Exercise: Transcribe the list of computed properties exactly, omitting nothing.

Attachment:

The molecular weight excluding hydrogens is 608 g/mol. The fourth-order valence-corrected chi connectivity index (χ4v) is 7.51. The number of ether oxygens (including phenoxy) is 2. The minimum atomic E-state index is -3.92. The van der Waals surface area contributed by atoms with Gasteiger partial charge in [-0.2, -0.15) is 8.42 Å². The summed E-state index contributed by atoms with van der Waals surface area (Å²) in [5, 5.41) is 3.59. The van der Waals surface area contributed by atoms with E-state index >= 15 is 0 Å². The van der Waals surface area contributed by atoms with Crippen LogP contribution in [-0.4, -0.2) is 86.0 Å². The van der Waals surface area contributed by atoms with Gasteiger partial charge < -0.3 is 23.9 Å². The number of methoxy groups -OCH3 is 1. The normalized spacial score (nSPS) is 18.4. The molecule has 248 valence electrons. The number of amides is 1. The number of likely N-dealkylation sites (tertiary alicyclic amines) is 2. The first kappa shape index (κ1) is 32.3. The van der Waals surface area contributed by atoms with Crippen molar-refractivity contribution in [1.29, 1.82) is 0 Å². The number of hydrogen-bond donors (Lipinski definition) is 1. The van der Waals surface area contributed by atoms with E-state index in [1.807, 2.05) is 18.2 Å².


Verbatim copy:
The molecular weight excluding hydrogens is 608 g/mol. The fourth-order valence-corrected chi connectivity index (χ4v) is 7.51. The number of ether oxygens (including phenoxy) is 2. The minimum atomic E-state index is -3.92. The van der Waals surface area contributed by atoms with Gasteiger partial charge in [-0.2, -0.15) is 8.42 Å². The summed E-state index contributed by atoms with van der Waals surface area (Å²) in [5, 5.41) is 3.59. The van der Waals surface area contributed by atoms with E-state index >= 15 is 0 Å². The van der Waals surface area contributed by atoms with Crippen LogP contribution in [-0.4, -0.2) is 86.0 Å². The van der Waals surface area contributed by atoms with Gasteiger partial charge < -0.3 is 23.9 Å². The number of methoxy groups -OCH3 is 1. The normalized spacial score (nSPS) is 18.4. The molecule has 248 valence electrons. The number of amides is 1. The number of likely N-dealkylation sites (tertiary alicyclic amines) is 2. The first kappa shape index (κ1) is 32.3. The van der Waals surface area contributed by atoms with Crippen molar-refractivity contribution in [1.29, 1.82) is 0 Å². The number of hydrogen-bond donors (Lipinski definition) is 1. The van der Waals surface area contributed by atoms with E-state index in [1.807, 2.05) is 18.2 Å².